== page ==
Walmart Inc. has announced that a Gatik autonomous truck is now operating daily without a safety driver behind the wheel on its delivery route for Walmart in Bentonville. The driverless vehicle is moving customer orders between a Walmart dark store and a Neighborhood Market in its fleet of multi-temperature autonomous box trucks on a daily basis.
Gatik’s deployment with Walmart in the state represents the first time that an autonomous trucking company has removed the safety driver from a commercial delivery route on the middle mile anywhere in the world.
Gatik’s fully driverless operations, which began in August 2021, involve consistent, repeated delivery runs multiple times per day, seven days per week on public roads and unlock the full advantages of autonomous delivery for Walmart’s customers: increased speed and responsiveness when fulfilling e-commerce orders, increased asset utilization and enhanced safety for all road users.
In December 2020, Gatik and Walmart received the Arkansas State Highway Commission’s first ever approval to remove the safety driver from Gatik’s autonomous trucks, following the completion of 18 months’ successful operations. As part of its roadmap to operating fully driverless, Gatik undertook a comprehensive stakeholder engagement strategy, involving state and local leadership and emergency services, and will continue to hold ongoing informational workshops concerning its ground-breaking autonomous operations.
Since commencing commercial operations in 2019, Gatik has achieved a 100 percent safety record across multiple operational sites in North America (including Arkansas, Texas, Louisiana and Ontario). Gatik focuses exclusively on fixed, repeatable delivery routes to maximize safety, using proprietary, commercial-grade autonomous technology that is purpose built for B2B short-haul logistics. By constraining the operational design domain, Gatik has been able to achieve the safe removal of the safety driver much more quickly compared to other applications, such as passenger transportation or B2C delivery. The complex urban route in Bentonville involves safely navigating intersections, traffic lights and merging on dense urban roads.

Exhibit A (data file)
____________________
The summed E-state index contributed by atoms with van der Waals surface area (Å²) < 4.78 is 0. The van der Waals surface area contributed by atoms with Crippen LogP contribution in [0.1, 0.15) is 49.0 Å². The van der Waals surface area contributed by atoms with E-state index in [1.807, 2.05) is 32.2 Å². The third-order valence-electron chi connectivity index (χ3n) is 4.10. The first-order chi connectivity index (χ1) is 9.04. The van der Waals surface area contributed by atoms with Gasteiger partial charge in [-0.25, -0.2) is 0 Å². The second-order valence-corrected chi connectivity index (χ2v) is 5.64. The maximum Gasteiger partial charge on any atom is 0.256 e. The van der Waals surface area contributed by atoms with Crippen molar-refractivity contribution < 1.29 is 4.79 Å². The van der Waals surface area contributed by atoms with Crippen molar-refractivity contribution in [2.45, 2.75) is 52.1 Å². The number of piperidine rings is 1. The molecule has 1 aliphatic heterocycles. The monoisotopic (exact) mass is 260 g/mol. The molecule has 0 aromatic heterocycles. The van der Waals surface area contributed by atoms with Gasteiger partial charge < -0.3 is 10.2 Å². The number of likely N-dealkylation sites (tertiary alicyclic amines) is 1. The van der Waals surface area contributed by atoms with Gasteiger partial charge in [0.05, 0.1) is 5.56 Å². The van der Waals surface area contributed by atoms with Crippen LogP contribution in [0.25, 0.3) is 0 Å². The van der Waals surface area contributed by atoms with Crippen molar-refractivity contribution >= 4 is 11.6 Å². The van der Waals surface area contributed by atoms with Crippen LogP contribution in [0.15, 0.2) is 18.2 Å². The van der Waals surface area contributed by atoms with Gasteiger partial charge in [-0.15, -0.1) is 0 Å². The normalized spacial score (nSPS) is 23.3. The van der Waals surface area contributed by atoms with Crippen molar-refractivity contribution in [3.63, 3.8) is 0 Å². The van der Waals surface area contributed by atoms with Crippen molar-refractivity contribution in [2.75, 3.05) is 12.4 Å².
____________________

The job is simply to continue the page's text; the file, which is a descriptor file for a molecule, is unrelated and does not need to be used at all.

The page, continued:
As retailers turn increasingly to hub-and-spoke distribution models to meet consumer needs, the middle mile has emerged as a critical component of the supply chain. In the last decade, shorter, urban routes have become more prominent, with 65 percent of all routes under 500 miles and routes under 100 miles growing by 37 percent in the past decade.